About every other week, I confront popular pluralist notions that have become a large part of the way Americans think. For example, pluralists contend that no one religion can know the fullness of spiritual truth, therefore all religions are valid. But while it is good to acknowledge our limitations, this statement is itself a strong assertion about the nature of spiritual truth. A common analogy is often cited to get the point across which I am sure you have heard — several blind men trying to describe an elephant. One feels the tail and reports that an elephant is thin like a snake. Another feels a leg and claims it is thick like a tree. Another touches its side and reports the elephant is a wall. This is supposed to represent how the various religions only understand part of God, while no one can truly see the whole picture. To claim full knowledge of God, pluralists contend, is arrogance. When I occasionally describe this parable, and I can almost see the people nodding their heads in agreement.

But then I remind the hearers that the only way this parable makes any sense, however, is if the person telling the story has seen the whole elephant. Therefore, the minute one says, ‘All religions only see part of the truth,’ you are claiming the very knowledge you say no one else has. And they are demonstrating the same spiritual arrogance they so often accuse Christians of. In other words, to say all is relative, is itself a truth statement but dangerous because it uses smoke and mirrors to make itself sound more tolerant than the rest. Most folks who hold this view think they are more enlightened than those who hold to absolutes when in fact they are really just as strong in their belief system as everyone else. I do not think most of these folks are purposefully using trickery or bad motives. This is because they seem to have even convinced themselves of the “truth” of their position, even though they claim “truth” does not exist or at least can’t be known. Ironic isn’t it? The position is intellectually inconsistent. (Tim Keller)

In its pure form Pluralism is a fact. It’s not an opinion or a belief or a religion. In other words, not every one believes the same things. We live in a society that’s very diverse, not just ethnically, but also religiously. But when pluralism starts to become a philosophy, when it starts to become a religious dogma, then it becomes a different animal. And that’s what I want to call relativism — or religious relativism, philosophical pluralism. It goes by different names but that is the dogmatic religious assertion that all religions are basically the same, that no one knows the truth about God. And no one can know the ultimate truth about God in a way that invalidates other peoples’ religious opinions and the belief that it’s arrogant to say that you have the truth religiously and it is arrogant to try to persuade other people to believe what you believe religiously. That’s relativism, philosophical pluralism. And I would say that’s the default belief of most people you run into in our city.– whether they’re religious or not, most people think about religion that way.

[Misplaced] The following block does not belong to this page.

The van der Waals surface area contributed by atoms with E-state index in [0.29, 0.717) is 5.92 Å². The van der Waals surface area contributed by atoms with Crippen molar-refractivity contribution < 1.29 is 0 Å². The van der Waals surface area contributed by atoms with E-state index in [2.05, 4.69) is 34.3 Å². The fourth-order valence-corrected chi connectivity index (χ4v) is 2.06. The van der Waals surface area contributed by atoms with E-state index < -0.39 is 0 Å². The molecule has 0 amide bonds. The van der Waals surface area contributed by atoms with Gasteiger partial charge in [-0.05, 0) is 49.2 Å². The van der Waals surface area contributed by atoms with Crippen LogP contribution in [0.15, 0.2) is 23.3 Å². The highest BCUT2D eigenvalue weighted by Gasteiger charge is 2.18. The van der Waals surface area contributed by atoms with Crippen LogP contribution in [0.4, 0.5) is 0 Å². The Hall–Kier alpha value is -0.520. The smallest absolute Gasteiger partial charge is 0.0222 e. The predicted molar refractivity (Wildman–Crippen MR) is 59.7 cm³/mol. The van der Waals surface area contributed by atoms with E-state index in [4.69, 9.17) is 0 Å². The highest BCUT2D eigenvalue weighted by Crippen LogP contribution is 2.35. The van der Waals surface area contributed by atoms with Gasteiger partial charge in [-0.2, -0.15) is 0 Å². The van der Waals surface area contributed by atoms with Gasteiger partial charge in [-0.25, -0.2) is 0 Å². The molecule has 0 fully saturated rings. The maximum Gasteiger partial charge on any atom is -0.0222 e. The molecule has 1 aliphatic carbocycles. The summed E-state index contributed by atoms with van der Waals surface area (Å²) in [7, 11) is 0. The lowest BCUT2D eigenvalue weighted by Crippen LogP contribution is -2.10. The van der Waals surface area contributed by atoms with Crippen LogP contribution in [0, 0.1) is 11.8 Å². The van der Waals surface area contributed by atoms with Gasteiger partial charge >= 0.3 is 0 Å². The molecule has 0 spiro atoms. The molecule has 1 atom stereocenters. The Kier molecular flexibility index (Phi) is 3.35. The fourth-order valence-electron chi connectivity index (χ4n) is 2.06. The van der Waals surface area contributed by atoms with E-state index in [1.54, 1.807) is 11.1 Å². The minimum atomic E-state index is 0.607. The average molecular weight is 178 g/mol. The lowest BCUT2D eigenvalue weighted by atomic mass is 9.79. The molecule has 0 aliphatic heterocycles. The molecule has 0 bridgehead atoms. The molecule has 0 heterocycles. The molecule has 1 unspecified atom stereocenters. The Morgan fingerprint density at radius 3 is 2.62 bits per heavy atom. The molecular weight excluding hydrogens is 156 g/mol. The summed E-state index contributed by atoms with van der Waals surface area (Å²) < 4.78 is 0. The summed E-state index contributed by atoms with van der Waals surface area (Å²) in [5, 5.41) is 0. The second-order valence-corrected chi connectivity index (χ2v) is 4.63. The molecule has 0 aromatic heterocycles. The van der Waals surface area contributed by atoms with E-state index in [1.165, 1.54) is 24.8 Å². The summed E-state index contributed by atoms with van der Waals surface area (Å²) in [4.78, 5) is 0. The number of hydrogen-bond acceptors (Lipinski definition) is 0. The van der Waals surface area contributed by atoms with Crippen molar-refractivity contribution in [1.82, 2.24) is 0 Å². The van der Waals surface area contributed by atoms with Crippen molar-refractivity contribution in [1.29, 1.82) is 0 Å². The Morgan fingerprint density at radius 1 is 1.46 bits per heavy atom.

Here is what I want to urge on you and try to unpack in several ways. And that is that relativism is itself a religious belief. It is a dogma. Relativism is. It has affirmations and denials and a missionary force. One of the affirmations of relativism is that God is ultimately unknowable. No one can know the truth about God. But how do one know that to be true? This assumes an ultimate understanding of spiritual reality. All religions are ultimately the same. All religions are following a path to God. It doesn’t matter how you believe, it matters how you live. Do you see this? Those are religious statements. Those are matters of religious beliefs, dogma. Doctrines! If people say, “No, I’m not religious. I’m saying you can’t know. I’m saying, Nobody can know the truth about God. I’m not claiming that I’ve got a corner on it.” But if you look at it closely, the statements of religious relativism are every bit as dogmatic as the statements of the Koran or the Bible. It’s a religious dogma.